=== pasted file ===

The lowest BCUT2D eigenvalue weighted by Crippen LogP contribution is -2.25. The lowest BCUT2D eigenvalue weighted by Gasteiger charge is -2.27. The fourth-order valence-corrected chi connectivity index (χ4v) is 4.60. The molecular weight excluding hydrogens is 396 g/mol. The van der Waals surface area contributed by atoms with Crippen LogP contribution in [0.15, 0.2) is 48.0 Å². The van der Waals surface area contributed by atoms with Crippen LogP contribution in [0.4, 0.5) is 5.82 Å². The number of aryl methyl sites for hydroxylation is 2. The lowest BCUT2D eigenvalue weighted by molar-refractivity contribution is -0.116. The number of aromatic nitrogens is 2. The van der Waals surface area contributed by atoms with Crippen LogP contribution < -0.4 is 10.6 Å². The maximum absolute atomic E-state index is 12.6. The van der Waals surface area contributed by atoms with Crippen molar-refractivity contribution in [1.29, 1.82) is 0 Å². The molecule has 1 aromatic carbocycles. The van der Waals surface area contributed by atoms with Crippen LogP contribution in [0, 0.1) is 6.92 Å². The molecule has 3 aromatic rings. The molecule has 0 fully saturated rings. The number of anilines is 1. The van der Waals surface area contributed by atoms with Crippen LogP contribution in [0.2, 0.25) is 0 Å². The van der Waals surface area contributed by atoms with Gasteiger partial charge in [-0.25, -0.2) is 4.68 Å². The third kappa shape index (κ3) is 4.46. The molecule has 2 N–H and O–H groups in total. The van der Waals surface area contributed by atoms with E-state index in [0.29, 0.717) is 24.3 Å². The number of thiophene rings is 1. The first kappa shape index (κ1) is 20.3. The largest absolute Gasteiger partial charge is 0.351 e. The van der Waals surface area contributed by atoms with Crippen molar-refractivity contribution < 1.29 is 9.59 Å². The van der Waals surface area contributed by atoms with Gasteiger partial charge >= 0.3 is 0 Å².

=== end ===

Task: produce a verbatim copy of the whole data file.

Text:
The lowest BCUT2D eigenvalue weighted by Crippen LogP contribution is -2.25. The lowest BCUT2D eigenvalue weighted by Gasteiger charge is -2.27. The fourth-order valence-corrected chi connectivity index (χ4v) is 4.60. The molecular weight excluding hydrogens is 396 g/mol. The van der Waals surface area contributed by atoms with Crippen LogP contribution in [0.15, 0.2) is 48.0 Å². The van der Waals surface area contributed by atoms with Crippen LogP contribution in [0.4, 0.5) is 5.82 Å². The number of aryl methyl sites for hydroxylation is 2. The lowest BCUT2D eigenvalue weighted by molar-refractivity contribution is -0.116. The number of aromatic nitrogens is 2. The van der Waals surface area contributed by atoms with Crippen LogP contribution < -0.4 is 10.6 Å². The maximum absolute atomic E-state index is 12.6. The van der Waals surface area contributed by atoms with Crippen molar-refractivity contribution in [1.29, 1.82) is 0 Å². The molecule has 1 aromatic carbocycles. The van der Waals surface area contributed by atoms with Crippen LogP contribution in [0, 0.1) is 6.92 Å². The molecule has 3 aromatic rings. The molecule has 0 fully saturated rings. The number of anilines is 1. The van der Waals surface area contributed by atoms with Crippen LogP contribution in [0.2, 0.25) is 0 Å². The van der Waals surface area contributed by atoms with Gasteiger partial charge in [-0.25, -0.2) is 4.68 Å². The third kappa shape index (κ3) is 4.46. The molecule has 2 N–H and O–H groups in total. The van der Waals surface area contributed by atoms with E-state index in [0.29, 0.717) is 24.3 Å². The number of thiophene rings is 1. The first kappa shape index (κ1) is 20.3. The largest absolute Gasteiger partial charge is 0.351 e. The van der Waals surface area contributed by atoms with Crippen molar-refractivity contribution < 1.29 is 9.59 Å². The van der Waals surface area contributed by atoms with Gasteiger partial charge >= 0.3 is 0 Å².